Recently, with streaming companies increasingly desperate to start making some actual money, one option they've explored is selling parts of their libraries to other services. Some HBO shows are appearing on Netflix, instead of being exclusive to Max, for example, and Disney is reportedly looking at selling more of its library to other streamers.
But one company that apparently won't be doing this is Netflix, according to the company's co-CEO Ted Sarandos on a recent earnings call. No doubt it helps that Netflix is the rare streaming company that's actually profitable, so will feel much less pressure to make ends meet, but Sarandos specifically talked about how older Netflix shows and movies are still valuable when sequels or new seasons launch… and also suggested that there's not much value in it, because Netflix is so popular anyway.
"Almost anywhere else we put it, there's either a crossover and they otherwise have [a] Netflix account, or a much smaller viewing base," said Sarandos. Basically, he's saying that if you have Disney Plus, you probably have Netflix too, so why go to the trouble of putting Netflix's originals on there?
Regarding the value of the older titles, Sarandos added, "We've also seen things like when Extraction 2 just did so well for us this past quarter, Extraction popped right back up into the top 10. We've seen that a lot with new seasons of shows – when Queen Charlotte hit into top 10, here comes Bridgerton [seasons one and two]. So it's a very fluid and dynamic offering in that way. And it's even better the deeper and richer that library becomes."
Which all makes sense, though it's only partly answering the question – Netflix could still choose to sell movies that definitely have no sequels planned, or canceled shows that won't get new seasons, such as The OA or In the Shadow of the Moon.
But as I mentioned earlier, what went unsaid by Sarandos is that Netflix is profitable and simply doesn't need to find ways to stem the losses of its streaming services, which is the problem Disney Plus and Max have. Netflix is the biggest streaming service by a huge margin and has an efficient and steady system of big-budget releases, alongside smaller hits that can become global phenomena such as Squid Game. Everyone else is playing catch up, throwing huge sums of money at big franchises and stars, but not getting Netflix's numbers. It can't last.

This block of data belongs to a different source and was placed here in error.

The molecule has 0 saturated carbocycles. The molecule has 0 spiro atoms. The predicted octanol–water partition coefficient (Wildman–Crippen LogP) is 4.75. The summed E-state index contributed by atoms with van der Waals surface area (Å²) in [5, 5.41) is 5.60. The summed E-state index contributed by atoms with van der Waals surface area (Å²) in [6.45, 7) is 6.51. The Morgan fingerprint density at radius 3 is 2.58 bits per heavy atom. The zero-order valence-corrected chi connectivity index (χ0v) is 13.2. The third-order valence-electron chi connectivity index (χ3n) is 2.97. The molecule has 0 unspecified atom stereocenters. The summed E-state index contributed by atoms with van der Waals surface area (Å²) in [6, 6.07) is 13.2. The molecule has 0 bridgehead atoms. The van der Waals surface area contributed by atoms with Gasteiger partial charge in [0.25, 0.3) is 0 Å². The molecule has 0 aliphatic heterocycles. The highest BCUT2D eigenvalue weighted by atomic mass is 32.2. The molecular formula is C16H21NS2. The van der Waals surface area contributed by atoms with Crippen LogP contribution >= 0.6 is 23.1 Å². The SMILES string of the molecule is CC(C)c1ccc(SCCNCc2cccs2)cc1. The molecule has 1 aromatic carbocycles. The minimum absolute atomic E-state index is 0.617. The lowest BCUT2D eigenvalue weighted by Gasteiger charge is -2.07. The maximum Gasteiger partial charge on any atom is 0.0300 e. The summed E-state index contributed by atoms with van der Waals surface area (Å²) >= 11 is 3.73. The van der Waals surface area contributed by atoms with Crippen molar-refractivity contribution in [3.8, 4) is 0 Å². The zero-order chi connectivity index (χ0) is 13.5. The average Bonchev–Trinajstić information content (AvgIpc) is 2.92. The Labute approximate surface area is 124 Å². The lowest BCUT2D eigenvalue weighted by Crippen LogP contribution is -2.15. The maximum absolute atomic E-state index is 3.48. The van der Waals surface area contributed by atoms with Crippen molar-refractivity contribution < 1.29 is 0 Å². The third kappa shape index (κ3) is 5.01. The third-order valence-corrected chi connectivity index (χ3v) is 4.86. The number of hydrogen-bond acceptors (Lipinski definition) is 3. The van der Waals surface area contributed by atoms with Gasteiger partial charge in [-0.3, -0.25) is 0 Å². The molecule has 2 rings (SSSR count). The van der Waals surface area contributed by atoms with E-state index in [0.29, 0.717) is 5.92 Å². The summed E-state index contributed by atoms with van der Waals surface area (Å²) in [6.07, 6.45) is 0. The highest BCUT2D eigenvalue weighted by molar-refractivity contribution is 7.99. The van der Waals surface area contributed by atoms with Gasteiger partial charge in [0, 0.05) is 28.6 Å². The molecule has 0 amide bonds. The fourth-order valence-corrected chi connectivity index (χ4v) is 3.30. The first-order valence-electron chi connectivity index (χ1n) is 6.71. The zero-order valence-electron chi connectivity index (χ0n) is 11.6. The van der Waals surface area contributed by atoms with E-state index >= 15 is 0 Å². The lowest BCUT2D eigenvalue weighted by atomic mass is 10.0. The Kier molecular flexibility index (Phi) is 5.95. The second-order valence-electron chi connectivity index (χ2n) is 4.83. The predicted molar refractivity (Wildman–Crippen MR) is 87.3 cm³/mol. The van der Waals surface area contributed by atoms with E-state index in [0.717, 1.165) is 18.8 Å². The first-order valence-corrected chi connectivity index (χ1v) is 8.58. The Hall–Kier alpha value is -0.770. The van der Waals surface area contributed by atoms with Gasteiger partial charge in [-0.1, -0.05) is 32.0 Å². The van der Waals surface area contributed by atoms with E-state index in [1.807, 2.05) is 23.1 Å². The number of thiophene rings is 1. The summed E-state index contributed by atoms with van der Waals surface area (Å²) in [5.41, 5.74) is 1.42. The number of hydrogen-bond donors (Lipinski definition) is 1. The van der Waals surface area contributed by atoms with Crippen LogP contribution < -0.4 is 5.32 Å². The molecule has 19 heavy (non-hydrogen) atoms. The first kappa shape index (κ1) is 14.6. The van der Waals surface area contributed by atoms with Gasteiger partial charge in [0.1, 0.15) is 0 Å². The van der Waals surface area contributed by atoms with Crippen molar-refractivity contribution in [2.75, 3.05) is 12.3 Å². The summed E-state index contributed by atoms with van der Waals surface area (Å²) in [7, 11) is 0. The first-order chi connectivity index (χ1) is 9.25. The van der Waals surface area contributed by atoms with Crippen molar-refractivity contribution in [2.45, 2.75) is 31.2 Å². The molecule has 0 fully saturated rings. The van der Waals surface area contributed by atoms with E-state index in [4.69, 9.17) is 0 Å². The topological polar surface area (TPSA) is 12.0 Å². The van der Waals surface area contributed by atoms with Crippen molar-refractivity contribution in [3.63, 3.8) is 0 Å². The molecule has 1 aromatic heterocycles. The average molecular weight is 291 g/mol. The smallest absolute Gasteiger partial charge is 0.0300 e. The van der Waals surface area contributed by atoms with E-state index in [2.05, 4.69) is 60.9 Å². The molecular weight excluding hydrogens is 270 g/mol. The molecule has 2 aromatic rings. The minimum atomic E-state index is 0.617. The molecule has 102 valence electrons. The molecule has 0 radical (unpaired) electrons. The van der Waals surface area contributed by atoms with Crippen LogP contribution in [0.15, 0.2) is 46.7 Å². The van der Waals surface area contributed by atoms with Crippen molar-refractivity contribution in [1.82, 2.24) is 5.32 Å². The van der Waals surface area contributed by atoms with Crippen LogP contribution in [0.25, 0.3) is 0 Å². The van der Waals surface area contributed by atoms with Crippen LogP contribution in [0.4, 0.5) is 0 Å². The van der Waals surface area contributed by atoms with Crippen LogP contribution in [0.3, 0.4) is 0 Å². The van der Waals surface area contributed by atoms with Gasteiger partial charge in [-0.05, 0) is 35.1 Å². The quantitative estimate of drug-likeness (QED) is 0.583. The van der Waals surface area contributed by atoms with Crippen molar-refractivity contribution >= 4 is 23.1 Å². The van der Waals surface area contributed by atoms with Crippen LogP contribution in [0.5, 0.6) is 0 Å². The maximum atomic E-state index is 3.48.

Opinion: I have mixed feelings about streamers selling their libraries
Even the best streaming services have a problem: there are too many. Every media company wants to make the most from its own shows and movies, pumps huge amounts of money into launching its own streaming service, and then finds that people are actively annoyed that they have to subscribe to a new service instead of just getting Top Gun Maverick on Netflix like they were hoping for.
Being able to watch everything that's popular has become so convoluted and expensive that it's actually opened the door for piracy to become something more people are looking into. In some ways, the idea of streamers working together to share content with each other sounds great. In practice, of course, they won't share the latest and best stuff – but the principle is nice.
And more than that, it's a very small Band-Aid on a very big problem. The current streaming model looks unsustainable right now, and while I like the idea of there being a broader range of shows offered by each streamer, it won't solve the underlying problem that most of them are bleeding money. I'd prefer to see the industry figure out a long-term solution than throw me the occasional once-exclusive show, that might disappear quickly when contracts change.
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Matt is TechRadar's Managing Editor for Entertainment, meaning he's in charge of persuading our team of writers and reviewers to watch the latest TV shows and movies on gorgeous TVs and listen to fantastic speakers and headphones. It's a tough task, as you can imagine. Matt has over a decade of experience in tech publishing, and previously ran the TV & audio coverage for our colleagues at T3.com, and before that he edited T3 magazine. During his career, he's also contributed to places as varied as Creative Bloq, PC Gamer, PetsRadar, MacLife, and Edge. TV and movie nerdism is his speciality, and he goes to the cinema three times a week. He's always happy to explain the virtues of Dolby Vision over a drink, but he might need to use props, like he's explaining the offside rule.